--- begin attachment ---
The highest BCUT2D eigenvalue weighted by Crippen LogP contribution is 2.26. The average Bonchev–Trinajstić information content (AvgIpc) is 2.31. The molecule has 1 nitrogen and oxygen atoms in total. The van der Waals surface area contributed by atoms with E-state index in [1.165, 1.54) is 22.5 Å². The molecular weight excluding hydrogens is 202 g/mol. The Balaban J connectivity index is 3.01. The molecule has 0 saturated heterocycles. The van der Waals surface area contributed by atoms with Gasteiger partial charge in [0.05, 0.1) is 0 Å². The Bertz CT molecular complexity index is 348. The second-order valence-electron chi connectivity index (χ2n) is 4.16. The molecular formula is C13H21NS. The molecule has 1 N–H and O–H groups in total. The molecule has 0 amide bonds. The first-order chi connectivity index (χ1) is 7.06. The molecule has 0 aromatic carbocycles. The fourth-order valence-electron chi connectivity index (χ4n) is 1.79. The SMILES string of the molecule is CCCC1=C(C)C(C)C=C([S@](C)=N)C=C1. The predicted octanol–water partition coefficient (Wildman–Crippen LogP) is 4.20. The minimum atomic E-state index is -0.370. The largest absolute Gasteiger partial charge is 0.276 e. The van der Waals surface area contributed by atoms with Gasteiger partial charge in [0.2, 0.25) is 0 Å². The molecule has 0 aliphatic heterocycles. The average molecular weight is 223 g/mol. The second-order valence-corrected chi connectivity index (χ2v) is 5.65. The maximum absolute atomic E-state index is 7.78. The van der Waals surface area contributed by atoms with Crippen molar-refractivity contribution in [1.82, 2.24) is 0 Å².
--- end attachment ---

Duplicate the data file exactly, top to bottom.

The highest BCUT2D eigenvalue weighted by Crippen LogP contribution is 2.26. The average Bonchev–Trinajstić information content (AvgIpc) is 2.31. The molecule has 1 nitrogen and oxygen atoms in total. The van der Waals surface area contributed by atoms with E-state index in [1.165, 1.54) is 22.5 Å². The molecular weight excluding hydrogens is 202 g/mol. The Balaban J connectivity index is 3.01. The molecule has 0 saturated heterocycles. The van der Waals surface area contributed by atoms with Gasteiger partial charge in [0.05, 0.1) is 0 Å². The Bertz CT molecular complexity index is 348. The second-order valence-electron chi connectivity index (χ2n) is 4.16. The molecular formula is C13H21NS. The molecule has 1 N–H and O–H groups in total. The molecule has 0 amide bonds. The first-order chi connectivity index (χ1) is 7.06. The molecule has 0 aromatic carbocycles. The fourth-order valence-electron chi connectivity index (χ4n) is 1.79. The SMILES string of the molecule is CCCC1=C(C)C(C)C=C([S@](C)=N)C=C1. The predicted octanol–water partition coefficient (Wildman–Crippen LogP) is 4.20. The minimum atomic E-state index is -0.370. The largest absolute Gasteiger partial charge is 0.276 e. The van der Waals surface area contributed by atoms with Gasteiger partial charge in [0.2, 0.25) is 0 Å². The molecule has 0 aliphatic heterocycles. The average molecular weight is 223 g/mol. The second-order valence-corrected chi connectivity index (χ2v) is 5.65. The maximum absolute atomic E-state index is 7.78. The van der Waals surface area contributed by atoms with Crippen molar-refractivity contribution in [1.82, 2.24) is 0 Å².